He is often among the most quoted designers. He has worked with the biggest brands, a list without end: Hermès, Pierre Frey, ToolsGalerie, Ligne Roset, Habitat, Lexon, Tefal, Karakter or Berluti. Guillaume Delvigne welcomes us in his studio in Montreuil, a space he shares with a dozen “co-tenants”, happy to cohabit in a place where each one manages his time in his own way.
After a few years of working with an assistant, since the arrival of Covid, he is working alone again. “I was a little afraid of having to work all the time, 24 hours a day… but with experience you become efficient, I found my cruising rhythm and it works pretty well. My schedule is finally dictated by the hours of my son’s school: 9am-6pm, not a huge amplitude for a designer, but for the last 6 years I’ve gotten used to this rhythm. When I was younger I used to work 12 hours a day… but that’s long gone now.”
Training Nantes Atlantique
He was trained at the Ecole de Design Nantes Atlantique in its early days when it still had an almost family format. The School moved this year to the Ile de Nantes in a new building designed by Marc Mimram, GPAA and the Jouin Manku agency. It has grown from 100 to 1750 students, 400 teachers, 11600m2 of surface and 700m2 of manufacturing space. Since its graduation in 2002, the Ecole de design Nantes Atlantique has grown and established itself on the international market of design schools.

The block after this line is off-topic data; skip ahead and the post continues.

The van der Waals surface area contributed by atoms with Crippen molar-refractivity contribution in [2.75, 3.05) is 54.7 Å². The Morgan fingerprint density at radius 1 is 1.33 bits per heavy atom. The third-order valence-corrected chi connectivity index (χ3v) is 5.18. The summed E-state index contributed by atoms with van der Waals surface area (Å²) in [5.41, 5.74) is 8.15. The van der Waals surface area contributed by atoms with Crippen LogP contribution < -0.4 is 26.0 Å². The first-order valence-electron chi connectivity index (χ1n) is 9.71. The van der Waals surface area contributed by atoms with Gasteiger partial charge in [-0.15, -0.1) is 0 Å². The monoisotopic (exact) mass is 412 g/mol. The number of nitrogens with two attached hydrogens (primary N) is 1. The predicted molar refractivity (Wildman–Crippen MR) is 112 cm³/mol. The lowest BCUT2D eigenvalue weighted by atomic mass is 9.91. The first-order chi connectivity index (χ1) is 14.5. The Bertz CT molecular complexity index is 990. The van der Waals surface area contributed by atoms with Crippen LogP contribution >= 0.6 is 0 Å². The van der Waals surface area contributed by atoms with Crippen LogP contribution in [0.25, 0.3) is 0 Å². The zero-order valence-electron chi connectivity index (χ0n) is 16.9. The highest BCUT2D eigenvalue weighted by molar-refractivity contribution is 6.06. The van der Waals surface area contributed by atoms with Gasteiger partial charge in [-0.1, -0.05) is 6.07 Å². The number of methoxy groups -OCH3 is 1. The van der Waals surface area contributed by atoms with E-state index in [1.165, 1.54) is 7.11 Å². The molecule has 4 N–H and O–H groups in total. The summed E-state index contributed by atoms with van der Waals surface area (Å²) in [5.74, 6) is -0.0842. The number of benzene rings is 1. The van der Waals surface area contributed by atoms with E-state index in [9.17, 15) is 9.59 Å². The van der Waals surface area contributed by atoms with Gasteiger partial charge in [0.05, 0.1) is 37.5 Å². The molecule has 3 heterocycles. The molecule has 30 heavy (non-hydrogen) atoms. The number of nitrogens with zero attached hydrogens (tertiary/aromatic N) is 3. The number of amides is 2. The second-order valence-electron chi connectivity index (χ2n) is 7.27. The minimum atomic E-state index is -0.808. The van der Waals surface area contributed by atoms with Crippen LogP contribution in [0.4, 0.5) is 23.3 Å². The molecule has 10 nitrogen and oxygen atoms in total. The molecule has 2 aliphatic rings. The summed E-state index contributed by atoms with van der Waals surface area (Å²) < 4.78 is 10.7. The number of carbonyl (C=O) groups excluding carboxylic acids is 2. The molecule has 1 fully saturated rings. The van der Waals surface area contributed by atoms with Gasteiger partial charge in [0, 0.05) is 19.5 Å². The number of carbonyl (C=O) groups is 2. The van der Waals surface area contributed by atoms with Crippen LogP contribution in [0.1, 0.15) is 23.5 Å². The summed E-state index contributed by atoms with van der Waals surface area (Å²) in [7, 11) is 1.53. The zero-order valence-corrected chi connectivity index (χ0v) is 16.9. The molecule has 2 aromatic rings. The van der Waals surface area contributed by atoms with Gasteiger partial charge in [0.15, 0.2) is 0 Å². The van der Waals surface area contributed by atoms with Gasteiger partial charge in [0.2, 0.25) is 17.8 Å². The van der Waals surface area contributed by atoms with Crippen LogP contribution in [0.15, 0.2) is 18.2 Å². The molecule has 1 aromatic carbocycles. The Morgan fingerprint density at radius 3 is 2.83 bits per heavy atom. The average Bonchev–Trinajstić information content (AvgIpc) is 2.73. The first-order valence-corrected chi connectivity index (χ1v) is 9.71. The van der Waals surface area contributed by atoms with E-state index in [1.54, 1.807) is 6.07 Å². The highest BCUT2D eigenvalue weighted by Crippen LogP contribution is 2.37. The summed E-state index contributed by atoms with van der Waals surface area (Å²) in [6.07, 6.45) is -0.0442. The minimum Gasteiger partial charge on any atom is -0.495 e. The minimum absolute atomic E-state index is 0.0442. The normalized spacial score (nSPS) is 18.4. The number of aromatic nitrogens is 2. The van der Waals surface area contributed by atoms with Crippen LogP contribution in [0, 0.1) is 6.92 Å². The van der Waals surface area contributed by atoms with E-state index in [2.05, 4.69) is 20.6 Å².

“I did the 5 years of training in industrial design there, at the time more dedicated to training integrated designers than freelancers. Many of the alumni work for large companies like Decathlon, Airbus, Brandt… it’s a school with a good reputation. I was one of the first to take advantage of the Erasmus program, a key element in my career. I loved the history of Italian design, rich, fascinating, I wanted to live the Italian experience. I went to the Politecnico of Milan and there I found the opposite of Nantes Atlantique, a kind of big design university, not very human. But there were legends among the teachers, like Andrea Branzi, Vico Magistretti or Alessandro Mendini. I chose to follow the project supervised by Andrea Branzi; he was there every week and we had interviews with him, which made a big impression on me. We also had 3D classes… we didn’t understand much but we went. I learned to speak Italian too. Then I found my end-of-study internship with George Sowden. I worked for him for two years and that’s where we started “In dust we trust”. That’s also where I met other young designers like Philippe Nigro or Samuel Accoceberry, that was already almost 20 years ago!”
The Villa Albertine project
In New York, from where he has just returned, he is working on a project launched by the Mobilier National for the Villa Albertine, a listed building from the beginning of the 20th century, located in front of Central Park, right next to the MET. The interior is rather baroque, with a different intervention on each floor. The goal is to renovate the upstairs room, a beautiful vaulted space of 60m2 that was the studio of Helen Hay Whitney, a wealthy artist and poet of the time. In the 1950s, the house was bought by France, which installed the cultural services of the French Embassy in the United States.